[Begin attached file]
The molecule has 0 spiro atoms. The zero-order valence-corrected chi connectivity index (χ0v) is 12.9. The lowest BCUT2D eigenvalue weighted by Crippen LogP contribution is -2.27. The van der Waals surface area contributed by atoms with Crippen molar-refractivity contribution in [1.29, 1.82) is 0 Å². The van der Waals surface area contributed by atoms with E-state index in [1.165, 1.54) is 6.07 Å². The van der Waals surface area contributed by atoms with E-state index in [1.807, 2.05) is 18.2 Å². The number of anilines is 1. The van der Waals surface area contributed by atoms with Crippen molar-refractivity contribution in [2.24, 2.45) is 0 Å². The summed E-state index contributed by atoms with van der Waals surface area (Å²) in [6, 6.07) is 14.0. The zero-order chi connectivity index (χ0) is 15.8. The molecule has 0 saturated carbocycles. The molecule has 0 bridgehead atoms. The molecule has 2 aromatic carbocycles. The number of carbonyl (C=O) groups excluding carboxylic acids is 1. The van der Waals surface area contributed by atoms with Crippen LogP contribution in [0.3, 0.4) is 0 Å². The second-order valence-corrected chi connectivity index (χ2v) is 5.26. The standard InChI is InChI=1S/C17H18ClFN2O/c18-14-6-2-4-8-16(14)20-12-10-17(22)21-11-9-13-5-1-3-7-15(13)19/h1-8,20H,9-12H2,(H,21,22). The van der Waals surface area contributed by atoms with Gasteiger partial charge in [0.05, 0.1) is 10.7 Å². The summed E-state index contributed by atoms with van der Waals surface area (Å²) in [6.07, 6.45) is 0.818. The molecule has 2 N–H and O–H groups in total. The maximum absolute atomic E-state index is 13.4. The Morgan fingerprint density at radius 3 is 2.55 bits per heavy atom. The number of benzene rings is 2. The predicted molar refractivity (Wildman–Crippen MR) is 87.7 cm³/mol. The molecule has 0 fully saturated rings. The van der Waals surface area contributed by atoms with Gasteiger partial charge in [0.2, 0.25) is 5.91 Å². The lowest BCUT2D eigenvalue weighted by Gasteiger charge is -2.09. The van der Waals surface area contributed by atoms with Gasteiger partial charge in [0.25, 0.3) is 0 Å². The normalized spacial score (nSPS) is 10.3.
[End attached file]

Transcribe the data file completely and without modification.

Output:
The molecule has 0 spiro atoms. The zero-order valence-corrected chi connectivity index (χ0v) is 12.9. The lowest BCUT2D eigenvalue weighted by Crippen LogP contribution is -2.27. The van der Waals surface area contributed by atoms with Crippen molar-refractivity contribution in [1.29, 1.82) is 0 Å². The van der Waals surface area contributed by atoms with E-state index in [1.165, 1.54) is 6.07 Å². The van der Waals surface area contributed by atoms with E-state index in [1.807, 2.05) is 18.2 Å². The number of anilines is 1. The van der Waals surface area contributed by atoms with Crippen molar-refractivity contribution in [2.24, 2.45) is 0 Å². The summed E-state index contributed by atoms with van der Waals surface area (Å²) in [6, 6.07) is 14.0. The zero-order chi connectivity index (χ0) is 15.8. The molecule has 0 saturated carbocycles. The molecule has 0 bridgehead atoms. The molecule has 2 aromatic carbocycles. The number of carbonyl (C=O) groups excluding carboxylic acids is 1. The van der Waals surface area contributed by atoms with Crippen LogP contribution in [0.3, 0.4) is 0 Å². The second-order valence-corrected chi connectivity index (χ2v) is 5.26. The standard InChI is InChI=1S/C17H18ClFN2O/c18-14-6-2-4-8-16(14)20-12-10-17(22)21-11-9-13-5-1-3-7-15(13)19/h1-8,20H,9-12H2,(H,21,22). The van der Waals surface area contributed by atoms with Gasteiger partial charge in [0.05, 0.1) is 10.7 Å². The summed E-state index contributed by atoms with van der Waals surface area (Å²) in [6.07, 6.45) is 0.818. The molecule has 2 N–H and O–H groups in total. The maximum absolute atomic E-state index is 13.4. The Morgan fingerprint density at radius 3 is 2.55 bits per heavy atom. The number of benzene rings is 2. The predicted molar refractivity (Wildman–Crippen MR) is 87.7 cm³/mol. The molecule has 0 fully saturated rings. The van der Waals surface area contributed by atoms with Gasteiger partial charge in [0.2, 0.25) is 5.91 Å². The lowest BCUT2D eigenvalue weighted by Gasteiger charge is -2.09. The van der Waals surface area contributed by atoms with Gasteiger partial charge in [0.25, 0.3) is 0 Å². The normalized spacial score (nSPS) is 10.3.